Agriculture

Bt cotton no match for Indian pests

Print edition : April 10, 2020

An Indian farmer spraying pesticide to his cotton field. Photo: Glenn Davis Stone/Washington University

A first long-term analysis of the impact of Bt cotton in India has found that production gains were due to changes in insecticide and fertilizer use and not the adoption of Bt cotton itself. The study has implied that the intrinsically produced insecticide (Cry toxin) by the transgenic cotton, which has the Bt gene genetically inserted, is not good enough to combat insects in the Indian context.

The analysis, published in the journal “Nature Plants”, is authored by Glenn Davis Stone, anthropologist at Washington University in St. Louis, and K.R. Kranthi, entomologist and the former director of India’s Central Institute for Cotton Research who is currently at the Washington-based International Cotton Advisory Committee. Genetically modified (GM) Bt cotton was introduced in India in 2002 and today accounts for 90 per cent of all cotton grown in the country. The apparent increased yields and reduced pesticides have been used to justify its large-scale cultivation. Bt cotton has been credited with tripling cotton production between 2002 and 2014. But the recent study dismisses the claim.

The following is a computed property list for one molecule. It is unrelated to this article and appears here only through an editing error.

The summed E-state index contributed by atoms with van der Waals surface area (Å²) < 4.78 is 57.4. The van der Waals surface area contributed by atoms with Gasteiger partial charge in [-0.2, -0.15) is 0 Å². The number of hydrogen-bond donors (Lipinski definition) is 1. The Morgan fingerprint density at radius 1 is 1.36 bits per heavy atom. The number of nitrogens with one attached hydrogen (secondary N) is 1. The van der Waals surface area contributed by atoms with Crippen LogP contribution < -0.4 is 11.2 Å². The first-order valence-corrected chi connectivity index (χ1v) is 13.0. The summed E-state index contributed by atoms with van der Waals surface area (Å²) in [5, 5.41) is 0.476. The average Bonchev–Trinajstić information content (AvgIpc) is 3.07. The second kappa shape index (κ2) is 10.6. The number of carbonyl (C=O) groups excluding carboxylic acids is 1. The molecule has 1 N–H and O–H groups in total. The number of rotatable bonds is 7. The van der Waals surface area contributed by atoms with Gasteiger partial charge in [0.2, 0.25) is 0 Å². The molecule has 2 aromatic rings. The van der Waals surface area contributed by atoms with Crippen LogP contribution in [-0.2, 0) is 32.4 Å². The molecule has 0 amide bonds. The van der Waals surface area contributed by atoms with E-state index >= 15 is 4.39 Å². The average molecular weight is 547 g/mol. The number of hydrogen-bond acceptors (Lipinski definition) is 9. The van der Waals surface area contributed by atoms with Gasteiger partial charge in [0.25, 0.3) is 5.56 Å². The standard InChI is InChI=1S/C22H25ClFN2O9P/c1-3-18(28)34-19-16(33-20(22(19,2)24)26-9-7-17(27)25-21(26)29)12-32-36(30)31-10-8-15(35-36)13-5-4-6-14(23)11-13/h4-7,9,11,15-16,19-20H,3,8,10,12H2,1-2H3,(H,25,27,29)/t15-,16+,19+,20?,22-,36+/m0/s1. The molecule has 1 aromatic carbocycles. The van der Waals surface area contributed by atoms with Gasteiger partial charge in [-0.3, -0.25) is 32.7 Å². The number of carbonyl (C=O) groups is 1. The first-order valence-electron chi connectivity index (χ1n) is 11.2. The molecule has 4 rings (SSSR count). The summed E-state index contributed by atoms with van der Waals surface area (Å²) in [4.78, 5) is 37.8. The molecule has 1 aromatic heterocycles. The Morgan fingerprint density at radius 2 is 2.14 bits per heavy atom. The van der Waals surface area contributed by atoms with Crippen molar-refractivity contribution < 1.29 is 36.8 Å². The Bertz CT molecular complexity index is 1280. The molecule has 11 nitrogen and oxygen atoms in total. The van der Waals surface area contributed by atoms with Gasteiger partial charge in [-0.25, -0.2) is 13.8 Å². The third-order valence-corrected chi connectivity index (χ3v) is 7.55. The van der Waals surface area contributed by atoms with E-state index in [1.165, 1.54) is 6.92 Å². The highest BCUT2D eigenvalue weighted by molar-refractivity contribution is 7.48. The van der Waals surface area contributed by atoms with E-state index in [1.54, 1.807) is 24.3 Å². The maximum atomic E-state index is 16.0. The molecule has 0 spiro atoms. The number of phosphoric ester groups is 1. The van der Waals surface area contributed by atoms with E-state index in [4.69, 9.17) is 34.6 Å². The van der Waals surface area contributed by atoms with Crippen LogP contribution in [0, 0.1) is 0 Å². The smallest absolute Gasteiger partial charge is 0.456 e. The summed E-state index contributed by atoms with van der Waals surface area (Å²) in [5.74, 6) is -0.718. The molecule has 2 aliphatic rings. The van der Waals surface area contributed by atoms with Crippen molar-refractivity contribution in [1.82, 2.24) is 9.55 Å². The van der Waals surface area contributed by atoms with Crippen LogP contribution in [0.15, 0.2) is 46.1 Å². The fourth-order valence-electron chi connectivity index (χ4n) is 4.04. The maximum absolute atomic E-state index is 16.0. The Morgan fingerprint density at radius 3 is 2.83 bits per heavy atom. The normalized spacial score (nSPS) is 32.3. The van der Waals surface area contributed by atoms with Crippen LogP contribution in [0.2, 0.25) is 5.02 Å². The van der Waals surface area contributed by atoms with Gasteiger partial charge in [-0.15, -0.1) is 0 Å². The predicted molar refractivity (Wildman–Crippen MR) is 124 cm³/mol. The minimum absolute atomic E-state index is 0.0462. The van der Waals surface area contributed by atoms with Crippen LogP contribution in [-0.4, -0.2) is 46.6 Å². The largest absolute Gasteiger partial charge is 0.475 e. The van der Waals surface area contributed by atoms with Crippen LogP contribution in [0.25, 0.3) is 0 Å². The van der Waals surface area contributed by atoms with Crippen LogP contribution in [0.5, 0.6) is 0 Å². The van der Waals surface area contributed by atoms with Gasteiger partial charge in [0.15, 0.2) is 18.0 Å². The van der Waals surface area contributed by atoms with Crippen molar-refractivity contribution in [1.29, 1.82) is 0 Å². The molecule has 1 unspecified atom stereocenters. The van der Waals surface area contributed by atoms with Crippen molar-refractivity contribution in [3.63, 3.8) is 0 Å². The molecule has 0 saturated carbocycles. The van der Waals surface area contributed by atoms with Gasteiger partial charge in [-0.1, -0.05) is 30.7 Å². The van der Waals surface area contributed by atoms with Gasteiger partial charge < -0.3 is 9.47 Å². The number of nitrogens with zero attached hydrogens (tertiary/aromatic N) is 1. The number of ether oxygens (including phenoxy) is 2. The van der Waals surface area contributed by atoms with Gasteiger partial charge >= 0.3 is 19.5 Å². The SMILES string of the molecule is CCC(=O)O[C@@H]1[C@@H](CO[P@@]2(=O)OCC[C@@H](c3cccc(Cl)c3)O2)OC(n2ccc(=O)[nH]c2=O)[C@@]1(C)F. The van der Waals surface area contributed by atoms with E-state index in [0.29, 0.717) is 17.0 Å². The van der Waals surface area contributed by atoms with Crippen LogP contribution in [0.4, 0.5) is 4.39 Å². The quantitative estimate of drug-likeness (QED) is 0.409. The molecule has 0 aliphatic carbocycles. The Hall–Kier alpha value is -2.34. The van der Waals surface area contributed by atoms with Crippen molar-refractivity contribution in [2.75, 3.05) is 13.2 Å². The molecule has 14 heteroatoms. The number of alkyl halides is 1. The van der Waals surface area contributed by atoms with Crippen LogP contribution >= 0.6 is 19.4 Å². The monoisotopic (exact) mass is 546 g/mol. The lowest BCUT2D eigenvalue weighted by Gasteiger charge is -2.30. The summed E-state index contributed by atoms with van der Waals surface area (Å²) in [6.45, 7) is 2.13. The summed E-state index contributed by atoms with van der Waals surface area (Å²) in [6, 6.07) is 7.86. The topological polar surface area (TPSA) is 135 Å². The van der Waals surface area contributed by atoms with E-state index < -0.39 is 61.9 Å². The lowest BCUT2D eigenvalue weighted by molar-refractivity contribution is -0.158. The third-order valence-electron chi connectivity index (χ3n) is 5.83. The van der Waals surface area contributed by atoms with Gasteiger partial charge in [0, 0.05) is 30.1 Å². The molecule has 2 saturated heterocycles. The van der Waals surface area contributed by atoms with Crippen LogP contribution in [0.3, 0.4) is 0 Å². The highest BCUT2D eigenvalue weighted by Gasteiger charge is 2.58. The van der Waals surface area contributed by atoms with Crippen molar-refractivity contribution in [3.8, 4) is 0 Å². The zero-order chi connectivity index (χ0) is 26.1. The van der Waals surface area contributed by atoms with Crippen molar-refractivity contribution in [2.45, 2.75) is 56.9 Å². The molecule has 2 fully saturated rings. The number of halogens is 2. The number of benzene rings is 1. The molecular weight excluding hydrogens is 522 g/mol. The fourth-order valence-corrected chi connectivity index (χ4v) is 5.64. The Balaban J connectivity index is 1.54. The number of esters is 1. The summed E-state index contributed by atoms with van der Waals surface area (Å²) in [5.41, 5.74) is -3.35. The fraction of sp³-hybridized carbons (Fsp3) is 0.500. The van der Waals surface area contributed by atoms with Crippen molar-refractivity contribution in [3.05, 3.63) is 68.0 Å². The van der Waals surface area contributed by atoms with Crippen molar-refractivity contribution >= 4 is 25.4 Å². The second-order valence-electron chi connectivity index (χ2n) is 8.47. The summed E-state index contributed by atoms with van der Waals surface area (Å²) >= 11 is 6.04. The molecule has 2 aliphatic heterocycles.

According to its authors, the production gains came before widespread seed adoption and must be viewed in line with changes in fertilization practices and pest population dynamics.

“Since Bt cotton first appeared in India there has been a stream of contradictory reports that it has been an unmitigated disaster, or a triumph,” Stone said, noting the characteristic deep divide in conversation about GM crops. “But the dynamic environment in Indian cotton fields turns out to be completely incompatible with these sorts of simplistic claims.” The earlier positive assessments were based on shorter time frames. The new study spans 20 years.

Stone said: “There are two devastating caterpillar pests for cotton in India. From the beginning, Bt cotton did control one of them, the American bollworm.... It initially controlled other one too, the pink bollworm, but that pest quickly developed resistance and is now a worse problem than ever. Bt plants were highly vulnerable to other insect pests that proliferated as more and more farmers adopted the crop.” “Yields in all crops jumped in 2003, but the increase was especially large in cotton. But Bt cotton had virtually no effect on the rise in cotton yields because it accounted for less than 5 per cent of India’s cotton crop at the time,” Stone pointed out.

A letter from the Editor


Dear reader,

The COVID-19-induced lockdown and the absolute necessity for human beings to maintain a physical distance from one another in order to contain the pandemic has changed our lives in unimaginable ways. The print medium all over the world is no exception.

As the distribution of printed copies is unlikely to resume any time soon, Frontline will come to you only through the digital platform until the return of normality. The resources needed to keep up the good work that Frontline has been doing for the past 35 years and more are immense. It is a long journey indeed. Readers who have been part of this journey are our source of strength.

Subscribing to the online edition, I am confident, will make it mutually beneficial.

Sincerely,

R. Vijaya Sankar

Editor, Frontline

Support Quality Journalism
This article is closed for comments.
Please Email the Editor